Although the summer season is the busiest, the team of volunteers runs a combination of social rides, workshops, happy hours, and meet ups throughout the year. They also run a Moms on Wheels program to help NYC mothers get around town by bicycle with their kids, and a Mujeres en Movimiento Earn-a-Bike program specifically for low-income, Spanish-speaking mothers in Queens. By providing a safe, supportive learning environment, WE Bike NYC offers people the opportunity to ride bikes where they otherwise may have refrained from doing so. “Biking in New York City is intimidating for anyone – when you add in the extra barriers around biking that women feel generally, it makes the need for a supportive community that much greater.”
John Jones III )second from left) at the opening of the ESR Community Bike Co-Op
The East Side Riders Bike Club
Changing the face of South Los Angeles
Ten years ago, it would have been a strange sight to see a group of people bicycling through Watts. The South Los Angeles, CA neighborhood – more commonly associated with gang activity than recreational events – was not exactly “bike friendly.” In 2007, one family set about changing that. John Jones III, along with his father and uncle, started the East Side Riders Bike Club (ESR) to offer Watts residents an alternative to crime and violence. “What we have seen over the past eight years is a lack of community togetherness,” Jones III said. “It’s still a community that is divided by imaginary lines due to gangs.”
They started out with a 10-person ride of all family members, biking around the neighborhood handing out sandwiches and bottles of water. Since then, the club has expanded to scheduled rides and people from all over Watts and neighboring communities join in. Their Ride 4 Love, which happens each February, drew a crowd of 230 this past year. In 2010, they began successfully advocating for better bike infrastructure in Watts and other Southeast LA neighborhoods.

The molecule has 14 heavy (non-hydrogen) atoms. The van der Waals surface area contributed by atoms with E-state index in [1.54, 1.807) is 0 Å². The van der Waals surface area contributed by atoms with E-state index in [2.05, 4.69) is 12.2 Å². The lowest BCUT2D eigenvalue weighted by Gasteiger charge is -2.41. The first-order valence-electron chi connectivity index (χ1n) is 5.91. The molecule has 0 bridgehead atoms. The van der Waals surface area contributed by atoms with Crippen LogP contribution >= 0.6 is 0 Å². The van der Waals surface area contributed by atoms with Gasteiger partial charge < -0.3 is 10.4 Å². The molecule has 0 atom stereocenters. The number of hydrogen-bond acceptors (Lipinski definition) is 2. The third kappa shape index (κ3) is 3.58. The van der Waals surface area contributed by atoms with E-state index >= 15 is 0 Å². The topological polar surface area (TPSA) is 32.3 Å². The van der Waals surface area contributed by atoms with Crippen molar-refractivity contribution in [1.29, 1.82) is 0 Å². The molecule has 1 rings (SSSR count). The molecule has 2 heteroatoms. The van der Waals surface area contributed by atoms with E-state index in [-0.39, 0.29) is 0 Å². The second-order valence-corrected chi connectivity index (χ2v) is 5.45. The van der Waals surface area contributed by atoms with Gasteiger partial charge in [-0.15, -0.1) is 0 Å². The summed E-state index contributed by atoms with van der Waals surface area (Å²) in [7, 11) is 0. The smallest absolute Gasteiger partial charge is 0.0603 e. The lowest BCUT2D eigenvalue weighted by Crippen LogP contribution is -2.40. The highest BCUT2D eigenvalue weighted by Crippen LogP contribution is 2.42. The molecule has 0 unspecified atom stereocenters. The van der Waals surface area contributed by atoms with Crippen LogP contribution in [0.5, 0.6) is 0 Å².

Last July they opened up the community’s first bike co-op. While some of their club members are in gangs, their involvement with ESR acts as a sort of peace pass. “The gangs respect what we’re doing,” Jones explained. “We formulated an agreement with the gangs in Watts, LAPD, WLCAC, County Sheriffs, and California Highway Patrol for a peace zone for people riding bikes in Watts called Life Lanes.”
In an area many people wouldn’t have rode through 10 years ago, it’s now a common sight to see people from all over LA cycling through and the positivity has spread. Other bike clubs have popped up in Watts and nearby neighborhoods and the group was successful in bringing CicLAvia to the Southeast. Now Jones is looking for the means to make ESR into a nonprofit with a board and budget in order to inspire action in other communities nationwide. “I want to see this model in other poor communities that people have given up on or really don’t care so much about. Watts will be a biking community once it’s all said and done.”
Hilary Angus is the Managing Editor of Momentum Mag and an occasional freelance journalist. hilaryangus.com